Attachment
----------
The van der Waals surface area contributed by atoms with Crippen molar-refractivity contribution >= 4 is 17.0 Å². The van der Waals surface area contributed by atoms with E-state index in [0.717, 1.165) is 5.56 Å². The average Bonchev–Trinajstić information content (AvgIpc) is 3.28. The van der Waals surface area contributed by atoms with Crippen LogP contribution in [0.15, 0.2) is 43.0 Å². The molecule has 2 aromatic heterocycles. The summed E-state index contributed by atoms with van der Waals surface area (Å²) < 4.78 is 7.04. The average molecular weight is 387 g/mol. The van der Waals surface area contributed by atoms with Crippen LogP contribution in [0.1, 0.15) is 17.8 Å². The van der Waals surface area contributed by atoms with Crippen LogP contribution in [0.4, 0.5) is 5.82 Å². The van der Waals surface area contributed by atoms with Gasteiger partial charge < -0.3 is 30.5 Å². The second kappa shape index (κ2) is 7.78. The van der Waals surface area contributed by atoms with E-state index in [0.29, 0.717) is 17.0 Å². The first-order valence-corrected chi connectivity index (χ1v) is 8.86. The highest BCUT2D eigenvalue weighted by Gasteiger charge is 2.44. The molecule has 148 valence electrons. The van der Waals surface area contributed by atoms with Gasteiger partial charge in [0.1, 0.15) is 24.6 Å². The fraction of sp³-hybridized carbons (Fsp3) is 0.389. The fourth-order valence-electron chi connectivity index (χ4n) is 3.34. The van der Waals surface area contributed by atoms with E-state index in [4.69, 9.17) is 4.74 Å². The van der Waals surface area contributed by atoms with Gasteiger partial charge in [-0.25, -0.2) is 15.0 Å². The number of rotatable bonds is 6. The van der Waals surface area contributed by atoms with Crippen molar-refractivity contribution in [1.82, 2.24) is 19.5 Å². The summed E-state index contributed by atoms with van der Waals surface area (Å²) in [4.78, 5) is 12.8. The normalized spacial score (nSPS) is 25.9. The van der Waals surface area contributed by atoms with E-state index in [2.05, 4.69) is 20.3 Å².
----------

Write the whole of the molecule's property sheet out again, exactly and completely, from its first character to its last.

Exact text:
The van der Waals surface area contributed by atoms with Crippen molar-refractivity contribution >= 4 is 17.0 Å². The van der Waals surface area contributed by atoms with E-state index in [0.717, 1.165) is 5.56 Å². The average Bonchev–Trinajstić information content (AvgIpc) is 3.28. The van der Waals surface area contributed by atoms with Crippen LogP contribution in [0.15, 0.2) is 43.0 Å². The molecule has 2 aromatic heterocycles. The summed E-state index contributed by atoms with van der Waals surface area (Å²) < 4.78 is 7.04. The average molecular weight is 387 g/mol. The van der Waals surface area contributed by atoms with Crippen LogP contribution in [0.1, 0.15) is 17.8 Å². The van der Waals surface area contributed by atoms with Crippen LogP contribution in [0.4, 0.5) is 5.82 Å². The van der Waals surface area contributed by atoms with Gasteiger partial charge < -0.3 is 30.5 Å². The second kappa shape index (κ2) is 7.78. The van der Waals surface area contributed by atoms with E-state index in [0.29, 0.717) is 17.0 Å². The first-order valence-corrected chi connectivity index (χ1v) is 8.86. The highest BCUT2D eigenvalue weighted by Gasteiger charge is 2.44. The molecule has 148 valence electrons. The van der Waals surface area contributed by atoms with Gasteiger partial charge in [0.1, 0.15) is 24.6 Å². The fraction of sp³-hybridized carbons (Fsp3) is 0.389. The fourth-order valence-electron chi connectivity index (χ4n) is 3.34. The van der Waals surface area contributed by atoms with E-state index in [4.69, 9.17) is 4.74 Å². The van der Waals surface area contributed by atoms with Gasteiger partial charge in [-0.25, -0.2) is 15.0 Å². The number of rotatable bonds is 6. The van der Waals surface area contributed by atoms with Crippen molar-refractivity contribution in [1.82, 2.24) is 19.5 Å². The summed E-state index contributed by atoms with van der Waals surface area (Å²) in [4.78, 5) is 12.8. The normalized spacial score (nSPS) is 25.9. The van der Waals surface area contributed by atoms with E-state index in [2.05, 4.69) is 20.3 Å².